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עמוד בית
Wed, 24.07.24

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May 2019
Yehuda Hershkovitz MD, Shirly Shohat MD, Boris Kessel MD, William P. Schecter, Alexander Beicker MD and Igor Jeroukhimov MD

Background: Selective management of stable patients with anterior abdomen stab wounds (AASWs) has become a gold standard management approach throughout the world. Evidenced-based options for supporting selective management include clinical follow-up, local wound exploration with or without diagnostic peritoneal lavage, diagnostic laparoscopy, and abdominal computerized tomography. The presence of multiple AASWs might signify a more aggressive attack and limit the safety of a selective management approach.

Objectives: To evaluate whether multiple AASWs are associated with an increased risk of intra-abdominal injury requiring emergency surgery.

Methods: We retrospectively reviewed all AASW patients admitted to Assaf Harofeh Medical Center, Zerifin, Israel, and Hillel Yaffe Medical Center in Hadera, Israel, from 2007 to 2015. Patients were divided into two groups based on the number of stab wounds: single or multiple. Data were coded for demographics, severity of injury, presence of intra-abdominal injury, laparotomy rate, length of hospital stay (LOS), length of stay in the intensive care unit (LICU), and survival.

Results: The study included 169 patients. Of these, 143 patients had a single AASW and 26 had multiple AASWs. There were no differences between the groups regarding demographics, severity of injury, intra-abdominal penetration, specific organ injury, LOS, or LICU. There was no difference in the percentage of patients requiring laparotomy. The overall mortality was 2.36% (4/169). There was no significant difference in the mortality rate between the groups (P = 0.11).

Conclusions: The presence of multiple AASWs is not a risk factor for increased frequency and severity of intra-abdominal injury.

March 2013
B. Knyazer, N. Bilenko, J. Levy, T. Lifshitz, N. Belfair, I. Klemperer and R. Yagev
 Background: Open globe injury (OGI) is a common cause of unilateral visual loss in all age groups.


Objectives: To describe and identify clinical characteristics, prognostic factors and visual outcome in a group of patients with OGI in southern Israel.

Methods: We conducted a retrospective review of all cases of OGI examined in the ophthalmology department at Soroka University Medical Center, Beer Sheva, Israel, from 1996 to 2005. A total of 118 eyes with OGI were detected and analyzed statistically. We recorded demographic data, cause of injury, initial visual acuity (VA), associated globe morbidity and injuries, Ocular Trauma Score (OTS), surgical procedures, postoperative complications, and final VA.

Results: The mean age of the study group was 36.1 years and included 84% males. The median follow-up was 13.3 months (range 6–66 months). The annual incidence of open globe injuries was 3.1 cases/100,000. In 84 cases (71%) the mechanism of open eye injury was laceration. Most of the injuries were work related (45%). Bilateral injury was observed in two patients. An intraocular foreign body was observed in 45 eyes (38%). Primary surgical repair was performed in 114 eyes. Six patients (5.1%) had complications with post-traumatic endophthalmitis and 12 patients (10.1%) underwent evisceration or enucleation. Clinical signs associated with poor visual outcomes included reduced initial VA, eyelid injury, and retinal detachment at presentation.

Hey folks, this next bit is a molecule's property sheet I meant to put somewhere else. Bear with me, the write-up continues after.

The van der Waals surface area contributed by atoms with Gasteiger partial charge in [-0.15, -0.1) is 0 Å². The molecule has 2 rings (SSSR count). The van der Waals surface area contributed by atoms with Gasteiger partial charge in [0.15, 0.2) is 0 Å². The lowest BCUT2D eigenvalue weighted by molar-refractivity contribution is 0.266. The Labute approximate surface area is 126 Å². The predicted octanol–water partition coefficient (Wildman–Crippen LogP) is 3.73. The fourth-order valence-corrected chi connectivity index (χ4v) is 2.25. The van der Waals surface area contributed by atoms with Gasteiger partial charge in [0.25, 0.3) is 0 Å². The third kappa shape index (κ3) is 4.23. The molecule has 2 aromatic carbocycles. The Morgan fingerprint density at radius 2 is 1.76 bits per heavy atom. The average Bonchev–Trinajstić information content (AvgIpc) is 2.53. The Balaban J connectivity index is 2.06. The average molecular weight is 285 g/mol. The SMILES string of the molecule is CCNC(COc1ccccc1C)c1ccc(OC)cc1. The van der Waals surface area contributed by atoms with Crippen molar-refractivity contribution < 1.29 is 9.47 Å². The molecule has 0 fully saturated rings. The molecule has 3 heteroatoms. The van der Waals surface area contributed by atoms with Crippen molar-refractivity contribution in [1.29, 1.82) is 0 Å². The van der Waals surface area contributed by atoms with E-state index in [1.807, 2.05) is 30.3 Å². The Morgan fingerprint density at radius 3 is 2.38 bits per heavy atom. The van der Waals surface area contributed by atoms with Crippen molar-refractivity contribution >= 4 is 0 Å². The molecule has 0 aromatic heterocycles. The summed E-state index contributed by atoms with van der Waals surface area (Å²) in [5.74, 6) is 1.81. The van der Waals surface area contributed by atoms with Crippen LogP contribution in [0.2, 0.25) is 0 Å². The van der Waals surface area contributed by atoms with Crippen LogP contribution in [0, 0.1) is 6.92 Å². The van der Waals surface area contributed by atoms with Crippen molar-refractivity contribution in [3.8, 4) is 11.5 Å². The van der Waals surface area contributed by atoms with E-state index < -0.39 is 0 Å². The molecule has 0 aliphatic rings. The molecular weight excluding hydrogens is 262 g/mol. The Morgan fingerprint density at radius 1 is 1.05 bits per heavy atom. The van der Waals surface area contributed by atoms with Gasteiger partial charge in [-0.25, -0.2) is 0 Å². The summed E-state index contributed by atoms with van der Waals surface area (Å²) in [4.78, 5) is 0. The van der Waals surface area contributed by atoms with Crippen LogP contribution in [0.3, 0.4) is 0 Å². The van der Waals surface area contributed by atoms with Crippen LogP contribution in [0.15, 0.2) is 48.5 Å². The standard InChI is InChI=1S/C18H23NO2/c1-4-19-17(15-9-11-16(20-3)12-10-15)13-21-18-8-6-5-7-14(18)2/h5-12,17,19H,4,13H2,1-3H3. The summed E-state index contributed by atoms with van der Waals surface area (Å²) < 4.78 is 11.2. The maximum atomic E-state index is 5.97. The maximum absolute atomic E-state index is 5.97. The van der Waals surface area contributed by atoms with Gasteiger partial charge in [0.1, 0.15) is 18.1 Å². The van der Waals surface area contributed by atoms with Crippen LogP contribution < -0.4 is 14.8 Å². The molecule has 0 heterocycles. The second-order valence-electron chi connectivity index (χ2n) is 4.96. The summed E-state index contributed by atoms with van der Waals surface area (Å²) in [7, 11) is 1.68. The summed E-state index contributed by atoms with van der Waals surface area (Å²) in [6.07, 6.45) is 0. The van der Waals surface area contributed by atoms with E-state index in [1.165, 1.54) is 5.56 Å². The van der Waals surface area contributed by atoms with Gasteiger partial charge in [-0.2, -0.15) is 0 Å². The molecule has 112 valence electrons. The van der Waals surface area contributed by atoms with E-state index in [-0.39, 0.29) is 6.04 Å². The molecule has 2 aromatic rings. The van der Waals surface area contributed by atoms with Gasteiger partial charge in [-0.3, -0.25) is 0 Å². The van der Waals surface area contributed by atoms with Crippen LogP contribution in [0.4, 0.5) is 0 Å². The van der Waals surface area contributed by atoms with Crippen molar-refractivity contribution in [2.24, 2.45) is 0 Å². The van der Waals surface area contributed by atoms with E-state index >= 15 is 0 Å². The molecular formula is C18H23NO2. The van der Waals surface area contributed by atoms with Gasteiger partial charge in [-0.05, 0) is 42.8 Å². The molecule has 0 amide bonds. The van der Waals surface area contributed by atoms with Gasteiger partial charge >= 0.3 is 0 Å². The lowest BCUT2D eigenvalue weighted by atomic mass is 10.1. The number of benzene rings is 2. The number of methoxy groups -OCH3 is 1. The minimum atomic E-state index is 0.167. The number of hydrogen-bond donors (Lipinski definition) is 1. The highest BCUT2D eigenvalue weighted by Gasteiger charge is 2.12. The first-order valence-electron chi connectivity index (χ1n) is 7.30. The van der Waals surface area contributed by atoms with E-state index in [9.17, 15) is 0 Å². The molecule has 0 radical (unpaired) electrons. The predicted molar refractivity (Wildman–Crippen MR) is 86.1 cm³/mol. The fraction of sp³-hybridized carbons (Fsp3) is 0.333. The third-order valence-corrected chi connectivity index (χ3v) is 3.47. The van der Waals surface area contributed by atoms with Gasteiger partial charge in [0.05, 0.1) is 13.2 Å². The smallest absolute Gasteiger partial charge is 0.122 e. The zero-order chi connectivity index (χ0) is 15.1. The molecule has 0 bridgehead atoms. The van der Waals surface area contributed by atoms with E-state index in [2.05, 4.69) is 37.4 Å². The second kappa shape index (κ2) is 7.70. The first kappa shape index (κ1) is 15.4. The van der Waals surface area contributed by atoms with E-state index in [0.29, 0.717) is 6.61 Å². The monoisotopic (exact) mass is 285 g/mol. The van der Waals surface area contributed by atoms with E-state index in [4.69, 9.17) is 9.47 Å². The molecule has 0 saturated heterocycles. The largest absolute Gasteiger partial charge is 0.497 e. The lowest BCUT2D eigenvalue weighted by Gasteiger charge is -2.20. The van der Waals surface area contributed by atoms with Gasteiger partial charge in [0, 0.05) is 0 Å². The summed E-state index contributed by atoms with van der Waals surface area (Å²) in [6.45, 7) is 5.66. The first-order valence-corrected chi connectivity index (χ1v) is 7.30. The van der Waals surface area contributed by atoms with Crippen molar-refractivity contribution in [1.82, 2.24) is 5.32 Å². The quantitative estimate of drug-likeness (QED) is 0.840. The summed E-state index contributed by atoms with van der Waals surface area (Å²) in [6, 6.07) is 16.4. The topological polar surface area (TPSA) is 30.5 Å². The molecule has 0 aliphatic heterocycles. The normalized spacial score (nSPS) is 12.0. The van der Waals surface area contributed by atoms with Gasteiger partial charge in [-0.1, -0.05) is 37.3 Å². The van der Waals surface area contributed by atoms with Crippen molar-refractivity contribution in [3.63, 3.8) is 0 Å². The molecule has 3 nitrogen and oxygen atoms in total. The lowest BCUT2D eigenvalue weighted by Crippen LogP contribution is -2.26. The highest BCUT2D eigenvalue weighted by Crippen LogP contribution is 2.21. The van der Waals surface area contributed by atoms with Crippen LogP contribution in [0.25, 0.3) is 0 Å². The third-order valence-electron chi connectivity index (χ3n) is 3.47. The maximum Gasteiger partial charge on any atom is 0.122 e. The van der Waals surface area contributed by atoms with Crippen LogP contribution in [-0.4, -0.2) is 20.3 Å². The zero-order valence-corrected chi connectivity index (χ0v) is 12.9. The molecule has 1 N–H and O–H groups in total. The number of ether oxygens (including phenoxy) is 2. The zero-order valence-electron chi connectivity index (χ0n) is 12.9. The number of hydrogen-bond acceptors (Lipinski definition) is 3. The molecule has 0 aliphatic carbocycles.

Conclusions: In our study population the most important prognostic factors in open globe injury were initial VA, eyelid injury and retinal detachment.

 

September 2009
A. Burg, M. Salai, G. Nachum, B. Haviv, S. Heller and I. Dudkiewicz

Background: Gunshot wounds impose a continuous burden on community and hospital resources. Gunshot injuries to the extremities might involve complex soft tissue, bone, vascular, musculotendinous, and nerve injuries. A precise knowledge of anatomy is needed to evaluate and treat those injuries.

Objectives: To review our experience with gunshot wounds to the extremities.

Methods: We retrospectively reviewed all cases of gunshot wounds to the limbs in a civilian setting treated in our institution during 2003–2005. Altogether, we evaluated 60 patients with 77 injuries.

Results: Of the 60 patients 36 had fractures, 75% of them in the lower extremity and 81% in long bones. The most common fixation modality used was external fixation (33%), followed by intramedullary nailing (25%). This relatively high percentage of fracture treated with external fixation may be attributed to the comminuted pattern of the fractures, the general status of the patient, or the local soft tissue problems encountered in gunshot wounds. About one-fifth of the fractures were treated by debridement only without hardware fixation. We treated 10 vascular injuries in 8 patients; 6 of them were injuries to the popliteal vessels. Fractures around the knee comprised the highest risk factor for vascular injuries, since 5 of the 12 fractures around the knee were associated with vascular injury requiring repair or reconstruction. There were 13 nerve injuries (16.8%), most of them of the deep peroneal nerve (38%). Only three patients had concomitant nerve and vascular injuries. The overall direct complication rate in our series was 20%.

Conclusions: Treating complex gunshot injuries requires a team approach, necessary for a favorable outcome. This team should be led by an orthopedic surgeon knowledgeable in the functional anatomy of the limbs.
 

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